According to a new Deseret News/KSL poll, if Donald Trump becomes the GOP nominee, the voters of Utah would opt for a Democratic candidate for the first time in over 50 years. Poll respondents said they would support either Hillary Clinton or Bernie Sanders over Trump, though Clinton was only two points ahead of Trump in the poll, falling within the margin of error (as opposed to the 11 points Sanders has over Trump). As many as 16 percent of respondents said they would skip the election altogether if Trump was the nominee. The survey also indicated that either John Kasich or Ted Cruz would defeat the Democratic candidate if they were nominated.
It's only one poll, but that didn't prevent it from shocking Chris Karpowitz, the co-director of Brigham Young University's Center for the Study of Elections and Democracy. Said Karpowitz to the News, “I know it is early and these things can change. But the fact that a Donald Trump matchup with either Clinton or Sanders is a competitive race is a canary in a coal mine for Republicans.”
Trump made news in heavily Mormon Utah on Friday by wondering aloud at a Salt Lake City rally whether former presidential candidate Mitt Romney was actually Mormon, though Trump would later suggest he was just implying that Romney wasn’t very smart, because “The Mormons are very smart people. I know many Mormons.” With Utah’s caucuses set for Tuesday, FiveThirtyEight’s current polling average has Cruz and Kasich way ahead of Trump, 52 and 28 percent, respectively, to Trump's 10 percent.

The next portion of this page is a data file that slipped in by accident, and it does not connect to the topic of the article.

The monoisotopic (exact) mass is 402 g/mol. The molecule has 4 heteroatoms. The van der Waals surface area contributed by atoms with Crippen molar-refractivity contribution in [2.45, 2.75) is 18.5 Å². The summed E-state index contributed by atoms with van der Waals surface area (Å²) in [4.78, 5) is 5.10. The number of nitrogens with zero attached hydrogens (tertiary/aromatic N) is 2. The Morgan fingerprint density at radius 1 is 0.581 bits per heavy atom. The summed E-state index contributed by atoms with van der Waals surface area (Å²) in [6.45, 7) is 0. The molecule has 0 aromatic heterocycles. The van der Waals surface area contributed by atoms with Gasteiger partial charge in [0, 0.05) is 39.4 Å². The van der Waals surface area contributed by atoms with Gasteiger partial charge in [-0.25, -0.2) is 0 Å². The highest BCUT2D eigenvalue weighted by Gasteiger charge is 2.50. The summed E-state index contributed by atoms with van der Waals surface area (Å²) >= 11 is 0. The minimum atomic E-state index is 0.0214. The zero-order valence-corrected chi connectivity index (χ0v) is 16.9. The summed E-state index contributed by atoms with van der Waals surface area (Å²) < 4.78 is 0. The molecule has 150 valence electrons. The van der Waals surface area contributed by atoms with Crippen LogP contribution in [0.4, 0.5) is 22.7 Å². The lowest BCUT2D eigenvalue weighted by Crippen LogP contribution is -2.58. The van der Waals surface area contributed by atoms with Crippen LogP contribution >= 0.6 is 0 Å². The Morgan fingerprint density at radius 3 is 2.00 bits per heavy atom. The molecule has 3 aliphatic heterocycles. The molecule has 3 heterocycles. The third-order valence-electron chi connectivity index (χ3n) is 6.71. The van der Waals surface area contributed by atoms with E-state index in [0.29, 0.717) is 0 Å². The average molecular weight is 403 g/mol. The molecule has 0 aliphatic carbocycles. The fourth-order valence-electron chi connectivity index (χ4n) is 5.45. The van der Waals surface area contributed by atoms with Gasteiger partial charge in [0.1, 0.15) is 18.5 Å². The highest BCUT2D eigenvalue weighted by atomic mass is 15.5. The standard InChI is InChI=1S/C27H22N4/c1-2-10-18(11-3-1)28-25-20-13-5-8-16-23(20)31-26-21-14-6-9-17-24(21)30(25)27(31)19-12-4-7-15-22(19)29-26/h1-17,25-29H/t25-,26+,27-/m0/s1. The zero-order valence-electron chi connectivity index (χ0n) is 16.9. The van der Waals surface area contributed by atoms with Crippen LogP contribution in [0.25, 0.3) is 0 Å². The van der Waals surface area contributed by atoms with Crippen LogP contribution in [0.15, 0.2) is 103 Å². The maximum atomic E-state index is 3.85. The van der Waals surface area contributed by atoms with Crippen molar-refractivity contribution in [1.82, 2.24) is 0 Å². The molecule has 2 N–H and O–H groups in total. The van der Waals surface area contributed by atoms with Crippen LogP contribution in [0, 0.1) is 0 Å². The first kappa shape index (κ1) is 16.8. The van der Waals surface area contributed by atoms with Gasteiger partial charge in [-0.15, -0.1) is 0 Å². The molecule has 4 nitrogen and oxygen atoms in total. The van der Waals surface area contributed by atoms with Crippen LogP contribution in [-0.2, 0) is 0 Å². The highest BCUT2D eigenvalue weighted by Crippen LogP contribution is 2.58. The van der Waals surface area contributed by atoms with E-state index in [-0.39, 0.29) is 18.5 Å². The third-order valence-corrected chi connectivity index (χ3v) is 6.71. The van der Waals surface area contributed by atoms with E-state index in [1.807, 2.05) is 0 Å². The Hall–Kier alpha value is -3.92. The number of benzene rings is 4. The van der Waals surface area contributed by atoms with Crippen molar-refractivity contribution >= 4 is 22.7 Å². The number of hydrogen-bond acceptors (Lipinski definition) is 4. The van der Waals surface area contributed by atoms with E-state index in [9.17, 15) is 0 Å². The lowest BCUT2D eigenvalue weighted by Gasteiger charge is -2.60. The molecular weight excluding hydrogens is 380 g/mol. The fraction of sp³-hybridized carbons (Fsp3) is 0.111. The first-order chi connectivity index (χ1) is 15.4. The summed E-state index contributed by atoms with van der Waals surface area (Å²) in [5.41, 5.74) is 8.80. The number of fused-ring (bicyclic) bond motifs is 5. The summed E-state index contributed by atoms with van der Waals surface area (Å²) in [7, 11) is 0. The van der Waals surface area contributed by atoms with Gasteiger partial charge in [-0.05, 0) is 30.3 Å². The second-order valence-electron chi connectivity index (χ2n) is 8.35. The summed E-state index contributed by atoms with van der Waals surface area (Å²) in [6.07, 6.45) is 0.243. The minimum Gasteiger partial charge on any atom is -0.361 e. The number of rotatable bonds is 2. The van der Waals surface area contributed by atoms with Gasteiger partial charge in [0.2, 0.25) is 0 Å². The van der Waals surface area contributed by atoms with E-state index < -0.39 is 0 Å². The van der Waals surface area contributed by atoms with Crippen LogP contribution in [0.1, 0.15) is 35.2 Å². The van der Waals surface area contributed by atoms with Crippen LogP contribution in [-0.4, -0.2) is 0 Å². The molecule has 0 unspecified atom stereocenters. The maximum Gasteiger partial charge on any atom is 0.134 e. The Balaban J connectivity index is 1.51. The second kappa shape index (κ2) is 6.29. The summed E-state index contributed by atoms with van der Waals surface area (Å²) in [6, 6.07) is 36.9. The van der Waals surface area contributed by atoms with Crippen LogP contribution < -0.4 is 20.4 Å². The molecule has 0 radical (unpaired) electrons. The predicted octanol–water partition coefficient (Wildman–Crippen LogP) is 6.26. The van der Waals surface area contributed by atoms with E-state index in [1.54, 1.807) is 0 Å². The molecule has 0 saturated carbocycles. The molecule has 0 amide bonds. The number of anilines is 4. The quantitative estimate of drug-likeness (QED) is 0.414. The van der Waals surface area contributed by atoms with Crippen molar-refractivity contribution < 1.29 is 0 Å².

BuzzFeed’s McKay Coppins notes that “while Mormons make up the most reliably Republican religious group in the country, they differ from the party’s base in key ways that work against Trump”:
On immigration, for example, the hard-line proposals that have rallied Trump’s fans — like building a massive wall along the country’s southern border to keep immigrants out — are considerably less likely to fire up conservative Latter-day Saints. The LDS church has spent years lobbying for “compassionate” immigration reform. […] These pro-immigrant attitudes are common among rank-and-file believers, many of whom have served missions in Latin American countries. Mormons are more than twice as likely as evangelicals to say they support “more immigration” to the United States, according to Notre Dame political scientist David Campbell. And a 2012 Pew survey found Mormons were more likely to say immigrants “strengthen” the country than they were to call immigrants an overall “burden.”
Coppins also points out that Trump's anti-Muslim rhetoric has angered many Mormons, who have traditionally been sensitive to issues related to religious freedom and persecution, and his comments after the San Bernardino terrorist attack even drew an official rebuke from the church itself. That's not all:
Trump is off-putting to Mormons for more predictable reasons as well. His blatant religious illiteracy, his penchant for onstage cursing, his habit of flinging crude insults at women, his less-than-virtuous personal life and widely chronicled marital failures — all of this is anathema to the wholesome, family-first lifestyle that Mormonism promotes. And demographically speaking, Mormons tend to reside outside Trump’s base of support anyway. They have higher-than-average education levels, whereas Trump does best among voters without any college education; they are more likely to be weekly churchgoers, while Trump performs better with Christians who attend services infrequently.
This post was updated to include McKay Coppins's analysis.